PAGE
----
This story has been updated.
"As of today, I am not in favor of what I have learned about it," Clinton said in the interview. "I have said from the very beginning that we had to have a trade agreement that would create good American jobs, raise wages and advance our national security. I still believe that's the high bar we have to meet. I've been trying to learn as much as I can about the agreement, but I'm worried."
"I appreciate the hard work that President Obama and his team put into this process and recognize the strides they made," Clinton said in a statement released to reporters traveling with her in Iowa. "But the bar here is very high and, based on what I have seen, I don't believe this agreement has met it."
The trade-preference deal is a key component of the Obama administration's Pacific Rim engagement strategy, which Clinton promoted heavily as secretary of state. While in office, Clinton had called the proposed deal the "gold standard" of modern trade pacts. Long wary of Chinese economic and military expansion, Clinton backed the pact both for its potential trade benefits and for its potential to knit together Southeast Asian and neighboring nations in an economic alliance that, at least initially, would exclude China.
Labor unions and some liberal groups have opposed the deal as a potential job killer.
Clinton's turnabout follows her rejection last month of the Keystone XL oil pipeline still under review by the Obama administration. Both actions put additional pressure on the White House.
In her statement, Clinton said she is "continuing to learn about the details of the new Trans-Pacific Partnership, including looking hard at what’s in there to crack down on currency manipulation, which kills American jobs, and to make sure we’re not putting the interests of drug companies ahead of patients and consumers."
She had said months ago that the currency provision would be a key test for her.
"But based on what I know so far, I can’t support this agreement," she said. ". . . The risks are too high that, despite our best efforts, they will end up doing more harm than good for hard-working American families whose paychecks have barely budged in years."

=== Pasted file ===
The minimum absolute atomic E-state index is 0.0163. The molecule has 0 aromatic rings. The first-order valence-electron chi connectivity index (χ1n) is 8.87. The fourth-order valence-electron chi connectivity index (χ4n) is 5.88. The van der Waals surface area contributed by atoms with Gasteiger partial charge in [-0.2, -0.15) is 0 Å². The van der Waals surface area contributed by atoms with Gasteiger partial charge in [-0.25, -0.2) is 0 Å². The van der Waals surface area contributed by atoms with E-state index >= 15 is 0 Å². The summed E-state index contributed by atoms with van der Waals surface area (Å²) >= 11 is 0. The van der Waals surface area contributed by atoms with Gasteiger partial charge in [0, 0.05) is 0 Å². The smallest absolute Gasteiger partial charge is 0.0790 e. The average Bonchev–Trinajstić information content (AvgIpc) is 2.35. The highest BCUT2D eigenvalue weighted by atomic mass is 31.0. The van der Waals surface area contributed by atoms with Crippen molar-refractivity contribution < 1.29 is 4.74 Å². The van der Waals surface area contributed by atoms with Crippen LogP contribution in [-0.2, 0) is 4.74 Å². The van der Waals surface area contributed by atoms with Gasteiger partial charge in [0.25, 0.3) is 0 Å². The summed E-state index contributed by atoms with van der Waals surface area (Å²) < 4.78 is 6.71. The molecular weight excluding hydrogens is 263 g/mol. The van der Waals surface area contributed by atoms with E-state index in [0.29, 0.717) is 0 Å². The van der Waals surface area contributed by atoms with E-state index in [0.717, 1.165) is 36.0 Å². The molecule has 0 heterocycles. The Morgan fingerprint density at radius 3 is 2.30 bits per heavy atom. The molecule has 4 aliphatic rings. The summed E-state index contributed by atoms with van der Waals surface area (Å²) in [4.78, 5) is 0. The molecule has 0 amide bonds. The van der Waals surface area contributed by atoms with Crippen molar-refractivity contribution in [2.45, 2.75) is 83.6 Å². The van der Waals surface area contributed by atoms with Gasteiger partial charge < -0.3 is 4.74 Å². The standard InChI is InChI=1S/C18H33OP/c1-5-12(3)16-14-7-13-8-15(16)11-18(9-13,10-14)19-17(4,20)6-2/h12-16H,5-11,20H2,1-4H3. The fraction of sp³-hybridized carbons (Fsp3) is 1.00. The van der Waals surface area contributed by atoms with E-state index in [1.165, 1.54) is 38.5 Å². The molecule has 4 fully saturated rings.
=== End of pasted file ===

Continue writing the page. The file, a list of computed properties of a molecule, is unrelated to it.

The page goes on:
Clinton's stance aligns her with most of the Democratic Party, including her closest rivals on the 2016 presidential campaign trail. Sen. Bernie Sanders (I-Vt.) and former Maryland governor Martin O'Malley, both running for the Democratic nomination, have opposed the trade deal. Obama won new "fast track" powers in June with support from most of the Republican congressional caucus but only a fraction of Democrats in the face of fierce opposition from organized labor and environmental groups. Just 28 of 188 House Democrats voted in favor of that legislation.
Clinton had been Obama's partner and most effective global advocate for advancing the trade pact while serving as the nation's top diplomat during the president's first term, using the "gold standard" language during a 2012 speech in Australia. Her State Department helped set the direction of the Obama administration's "Asia pivot," a strategic rebalancing of U.S. foreign policy attention away from Europe and the Middle East and toward Asia.
But in the interview with PBS, Clinton cited a lack of protections against nations that have manipulated their currency rates and provisions dealing with market protections for U.S. pharmaceutical companies.
"There are still a lot of unanswered questions," she said.
An administration official said Wednesday that Clinton had given the White House a heads-up ahead of her announcement.
In June, even as she held off announcing a position, Clinton told the crowd at a campaign event that she sided with the House Democrats who had led a rebellion against Obama's trade agenda.